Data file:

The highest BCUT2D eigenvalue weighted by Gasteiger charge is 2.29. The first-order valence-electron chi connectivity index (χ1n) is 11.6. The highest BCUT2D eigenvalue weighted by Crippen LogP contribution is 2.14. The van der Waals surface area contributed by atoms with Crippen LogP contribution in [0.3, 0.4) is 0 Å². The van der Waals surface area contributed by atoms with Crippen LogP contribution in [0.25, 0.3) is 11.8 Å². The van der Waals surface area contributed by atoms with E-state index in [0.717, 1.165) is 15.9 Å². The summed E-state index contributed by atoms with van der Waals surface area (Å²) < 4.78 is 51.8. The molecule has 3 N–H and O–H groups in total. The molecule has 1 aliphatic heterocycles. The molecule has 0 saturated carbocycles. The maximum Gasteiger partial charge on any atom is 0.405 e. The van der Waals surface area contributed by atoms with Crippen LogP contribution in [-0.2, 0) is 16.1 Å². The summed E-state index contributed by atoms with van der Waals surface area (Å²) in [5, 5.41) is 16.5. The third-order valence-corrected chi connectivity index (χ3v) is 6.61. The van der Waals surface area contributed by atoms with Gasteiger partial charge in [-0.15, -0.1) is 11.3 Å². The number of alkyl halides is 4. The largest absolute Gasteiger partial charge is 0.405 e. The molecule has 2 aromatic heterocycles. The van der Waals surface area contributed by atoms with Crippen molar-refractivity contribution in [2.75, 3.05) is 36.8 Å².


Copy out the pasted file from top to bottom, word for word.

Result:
The highest BCUT2D eigenvalue weighted by Gasteiger charge is 2.29. The first-order valence-electron chi connectivity index (χ1n) is 11.6. The highest BCUT2D eigenvalue weighted by Crippen LogP contribution is 2.14. The van der Waals surface area contributed by atoms with Crippen LogP contribution in [0.3, 0.4) is 0 Å². The van der Waals surface area contributed by atoms with Crippen LogP contribution in [0.25, 0.3) is 11.8 Å². The van der Waals surface area contributed by atoms with E-state index in [0.717, 1.165) is 15.9 Å². The summed E-state index contributed by atoms with van der Waals surface area (Å²) < 4.78 is 51.8. The molecule has 3 N–H and O–H groups in total. The molecule has 1 aliphatic heterocycles. The molecule has 0 saturated carbocycles. The maximum Gasteiger partial charge on any atom is 0.405 e. The van der Waals surface area contributed by atoms with Crippen LogP contribution in [-0.2, 0) is 16.1 Å². The summed E-state index contributed by atoms with van der Waals surface area (Å²) in [5, 5.41) is 16.5. The third-order valence-corrected chi connectivity index (χ3v) is 6.61. The van der Waals surface area contributed by atoms with Gasteiger partial charge in [-0.15, -0.1) is 11.3 Å². The number of alkyl halides is 4. The largest absolute Gasteiger partial charge is 0.405 e. The molecule has 2 aromatic heterocycles. The van der Waals surface area contributed by atoms with Crippen molar-refractivity contribution in [2.75, 3.05) is 36.8 Å².